Author + information
- Received May 15, 2019
- Revision received June 12, 2019
- Accepted June 17, 2019
- Published online October 28, 2019.
- Klaus K. Witte, MDa,∗ (, )
- Janusz Lipiecki, MDb,
- Tomasz Siminiak, MDc,
- Ian T. Meredith, MDd,
- Christopher J. Malkin, MDa,
- Steven L. Goldberg, MDe,f,
- Matthew A. Stark, PhDf,
- Ralph Stephan von Bardeleben, MDg,
- Paul C. Cremer, MDh,
- Wael A. Jaber, MDh,
- David S. Celermajer, MDi,
- David M. Kaye, MDj and
- Horst Sievert, PhD, MDk,l
- aLeeds Institute for Cardiovascular and Metabolic Medicine, University of Leeds, Leeds, United Kingdom
- bClinique Pôle Sanioyté République, Clermont Ferrand, France
- cPoznan University of Medical Sciences, HCP Medical Center, Poznan, Poland
- dFaculty of Medicine, Nursing and Health Sciences, Monash University, Melbourne, Australia
- eTyler Heart Institute at Community Hospital of the Monterey Peninsula, Monterey, California
- fCardiac Dimensions, Kirkland, Washington
- gDepartment of Cardiology, University Medical Centre Mainz, Mainz, Germany
- hDepartment of Cardiovascular Medicine, Cleveland Clinic, Cleveland, Ohio
- iFaculty of Medicine and Health, University of Sydney, New South Wales, Australia
- jDepartment of Cardiology, Alfred Hospital, Melbourne, Victoria, Australia
- kCardioVascular Center Sankt Katherinen, Frankfurt, Germany
- lAnglia Ruskin University, Chelmsford, United Kingdom
- ↵∗Address for correspondence:
Dr. Klaus Witte, Leeds Institute of Cardio-Metabolic Medicine, University of Leeds, Clarendon Way, Leeds LS2 9JT, United Kingdom.
Objectives This study sought to evaluate the effects of the Carillon device on mitral regurgitation severity and left ventricular remodeling.
Background Functional mitral regurgitation (FMR) complicates heart failure with reduced ejection fraction and is associated with a poor prognosis.
Methods In this blinded, randomized, proof-of-concept, sham-controlled trial, 120 patients receiving optimal heart failure medical therapy were assigned to a coronary sinus-based mitral annular reduction approach for FMR or sham. The pre-specified primary endpoint was change in mitral regurgitant volume at 12 months, measured by quantitative echocardiography according to an intention-to-treat analysis.
Results Patients (69.8 ± 9.5 years of age) were randomized to either the treatment (n = 87) or the sham-controlled (n = 33) arm. There were no significant differences in baseline characteristics between the groups. In the treatment group, 73 of 87 (84%) had the device implanted. The primary endpoint was met, with a statistically significant reduction in mitral regurgitant volume in the treatment group compared to the control group (decrease of 7.1 ml/beat [95% confidence interval [CI]: −11.7 to −2.5] vs. an increase of 3.3 ml/beat [95% CI: −6.0 to 12.6], respectively; p = 0.049). Additionally, there was a significant reduction in left ventricular volumes in patients receiving the device versus those in the control group (left ventricular end-diastolic volume decrease of 10.4 ml [95% CI: −18.5 to −2.4] vs. an increase of 6.5 ml [95% CI: −5.1 to 18.2]; p = 0.03 and left ventricular end-systolic volume decrease of 6.2 ml [95% CI: −12.8 to 0.4] vs. an increase of 6.1 ml [95% CI: −1.42 to 13.6]; p = 0.04).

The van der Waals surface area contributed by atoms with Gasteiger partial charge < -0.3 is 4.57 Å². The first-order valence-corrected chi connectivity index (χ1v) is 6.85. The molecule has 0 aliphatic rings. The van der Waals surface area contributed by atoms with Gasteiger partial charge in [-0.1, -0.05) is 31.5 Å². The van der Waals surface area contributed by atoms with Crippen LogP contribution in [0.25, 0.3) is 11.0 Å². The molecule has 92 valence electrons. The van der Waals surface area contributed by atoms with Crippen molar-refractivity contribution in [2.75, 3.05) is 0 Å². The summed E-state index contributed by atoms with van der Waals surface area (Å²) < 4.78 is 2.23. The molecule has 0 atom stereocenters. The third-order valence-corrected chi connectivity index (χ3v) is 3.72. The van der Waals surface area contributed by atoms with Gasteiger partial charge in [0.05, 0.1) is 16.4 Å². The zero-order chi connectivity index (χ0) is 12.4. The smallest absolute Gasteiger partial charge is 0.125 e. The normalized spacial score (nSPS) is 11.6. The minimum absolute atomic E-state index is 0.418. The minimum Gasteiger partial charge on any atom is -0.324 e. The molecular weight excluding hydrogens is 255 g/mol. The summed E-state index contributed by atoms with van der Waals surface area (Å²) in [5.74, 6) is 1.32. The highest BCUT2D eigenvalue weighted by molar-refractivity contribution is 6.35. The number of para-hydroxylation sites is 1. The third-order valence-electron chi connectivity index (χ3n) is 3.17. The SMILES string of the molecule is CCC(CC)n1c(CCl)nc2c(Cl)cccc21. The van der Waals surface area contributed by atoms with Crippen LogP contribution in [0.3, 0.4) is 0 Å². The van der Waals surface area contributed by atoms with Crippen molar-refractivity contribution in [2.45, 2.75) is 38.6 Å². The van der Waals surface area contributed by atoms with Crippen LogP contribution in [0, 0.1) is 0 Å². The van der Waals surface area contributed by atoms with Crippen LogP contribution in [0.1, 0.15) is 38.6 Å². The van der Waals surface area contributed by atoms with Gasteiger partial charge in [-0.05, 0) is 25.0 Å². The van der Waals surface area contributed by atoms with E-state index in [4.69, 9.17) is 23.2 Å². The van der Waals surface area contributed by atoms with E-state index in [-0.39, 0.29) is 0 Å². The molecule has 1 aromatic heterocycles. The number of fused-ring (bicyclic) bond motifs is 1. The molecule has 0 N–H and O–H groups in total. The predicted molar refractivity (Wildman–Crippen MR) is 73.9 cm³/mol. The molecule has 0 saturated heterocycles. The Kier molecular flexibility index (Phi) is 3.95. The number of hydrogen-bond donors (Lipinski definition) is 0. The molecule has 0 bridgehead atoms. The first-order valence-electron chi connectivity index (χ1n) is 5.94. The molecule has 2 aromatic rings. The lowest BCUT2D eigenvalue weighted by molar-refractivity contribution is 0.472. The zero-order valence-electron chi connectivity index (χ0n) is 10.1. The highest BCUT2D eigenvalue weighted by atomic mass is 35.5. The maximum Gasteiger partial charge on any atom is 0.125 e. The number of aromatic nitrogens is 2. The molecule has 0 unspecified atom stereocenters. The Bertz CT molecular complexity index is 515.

Conclusions The Carillon device significantly reduced mitral regurgitant volume and left ventricular volumes in symptomatic patients with functional mitral regurgitation receiving optimal medical therapy. (Carillon Mitral Contour System for Reducing Functional Mitral Regurgitation [REDUCE FMR]; NCT02325830)
- functional mitral regurgitation
- heart failure
- percutaneous mitral annuloplasty
- transcatheter mitral valve repair
The REDUCE-FMR trial was sponsored by Cardiac Dimensions. Dr. Witte has been recipient of a National Institute for Health Research (UK) Clinician Scientist Award; has received speaker fees and honoraria from Medtronic, Cardiac Dimensions, Novartis, Abbott, Bristol-Myers Squibb, Pfizer, and Bayer; and has received research grants from Medtronic. Dr. Lipiecki has been a proctor for Cardiac Dimensions. Dr. Siminiak has received proctoring fees from Cardiac Dimensions. Dr. Malkin has been a proctor for Medtronic and Boston Scientific. Dr. Goldberg holds stock options in and is a consultant for Cardiac Dimensions; and has received honoraria from Abbott. Dr. Stark is an employee of Cardiac Dimensions. Dr. Celermajer holds stock options in and serves on the Investment Committee of an investor in Cardiac Dimensions. Dr. von Bardeleben is a steering committee member and/or investigator for Abbott, Cardiac Dimensions, and Edwards; and has received honoraria from Abbott, Cardiac Dimensions, GE Healthcare, Edwards, Philips, and Siemens Healthineers. Dr. Kaye is a cofounder of and holds stock in Cardiac Dimensions. Dr. Sievert has received grants from Cardiac Dimensions; and has received grants, fees, and nonfinancial support from 4tech Cardio, Abbott, Ablative Solutions, Ancora Heart, Bavaria Medizin Technologie GmbH, Bioventrix, Boston Scientific, Carag, Celonova, Comed BV, Contego, CVRx, Dinova, Edwards, Endologix, Hemoteq, Hangzhou Nuomao Medtech, Lifetech, Maquet Getinge Group, Medtronic, Mitralign, Mokita, Occlutech, pfm Medical, Recor, Renal Guard, Rox Medical, Terumo, Vascular Dynamics, Vectorious Medtech, Venus, and Vivasure Medical. All other authors have reported that they have no relationships relevant to the contents of this paper to disclose.
- Received May 15, 2019.
- Revision received June 12, 2019.
- Accepted June 17, 2019.
- 2019 The Authors